The Hillsborough River and contaminants of emerging concern

Scientist checking waterFebruary 2023 – Emerging contaminants, or contaminants of emerging concern, can refer to many different kinds of chemicals, including medicines, personal care or household cleaning products, lawn care, and agricultural products, among others. These chemicals make it into lakes and rivers and have a detrimental effect on fish and other aquatic species. They have also been shown to bioaccumulate up the food web – putting even non-aquatic species at risk when they eat contaminated fish. The USGS monitors and assesses these dangerous chemicals from their source all the way through the food web.

Since the 1990s, studies around the country have investigated how a wide range of chemical compounds, industrial pollutants, and human by-products have been making it into our Nation’s waterways. Traditionally, most people were not overly concerned about this because the old mantra used to be “dilution is the solution to pollution” However, this is far from true. After the contaminants make it into the rivers and streams, tests show that there are measurable quantities of these contaminants within the water itself, as well as in the under-water sediments, the nearby aquatic insects, migratory fish that eat the insects, and even predatory wildlife that consume all these different organisms.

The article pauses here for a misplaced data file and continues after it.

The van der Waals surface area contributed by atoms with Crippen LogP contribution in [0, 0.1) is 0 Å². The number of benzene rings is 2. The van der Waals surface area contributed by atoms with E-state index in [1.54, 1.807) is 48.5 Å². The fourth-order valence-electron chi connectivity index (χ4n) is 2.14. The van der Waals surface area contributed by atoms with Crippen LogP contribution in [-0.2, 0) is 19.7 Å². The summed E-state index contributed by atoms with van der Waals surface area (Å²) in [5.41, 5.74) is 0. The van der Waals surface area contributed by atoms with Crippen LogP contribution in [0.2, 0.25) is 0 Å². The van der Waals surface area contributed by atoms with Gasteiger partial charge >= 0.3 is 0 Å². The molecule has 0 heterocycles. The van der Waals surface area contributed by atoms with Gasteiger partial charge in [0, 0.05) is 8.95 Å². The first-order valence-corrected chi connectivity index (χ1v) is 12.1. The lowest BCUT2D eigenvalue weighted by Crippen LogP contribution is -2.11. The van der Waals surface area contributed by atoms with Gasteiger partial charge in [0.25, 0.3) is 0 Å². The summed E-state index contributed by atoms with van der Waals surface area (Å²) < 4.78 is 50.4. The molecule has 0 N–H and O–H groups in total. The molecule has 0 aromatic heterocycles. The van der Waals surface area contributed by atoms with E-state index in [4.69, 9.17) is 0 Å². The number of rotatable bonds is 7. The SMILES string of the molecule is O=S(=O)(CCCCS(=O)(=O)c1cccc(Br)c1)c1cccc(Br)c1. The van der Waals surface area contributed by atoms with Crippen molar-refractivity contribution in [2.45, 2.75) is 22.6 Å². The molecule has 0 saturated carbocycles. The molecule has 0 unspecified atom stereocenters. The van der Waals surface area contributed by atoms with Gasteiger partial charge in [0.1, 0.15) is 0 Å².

Contaminants of emerging concern enter the environment every day. To understand where these chemicals come from, we just need to think about our modern lifestyle. People use chemical-based products each day. These chemicals remain in wastewater and beyond because treatment plants weren’t designed to take out these chemicals. Similarly, industrial processes that have their own treatment processes don’t remove all these chemicals, either. Eventually, they end up in lakes and rivers. So these chemicals are getting into the environment, and there is concern about the effects they might be having on organisms, including humans. After all, different contaminants have been detected in drinking water supplies, and their risk to our health is still uncertain.

The River Board will continue to explore and consider these issues and how they may affect the Hillsborough River, its wildlife, and the residents who recreate on the river and utilize it as a source of drinking water.

Source:  USGS, 2023

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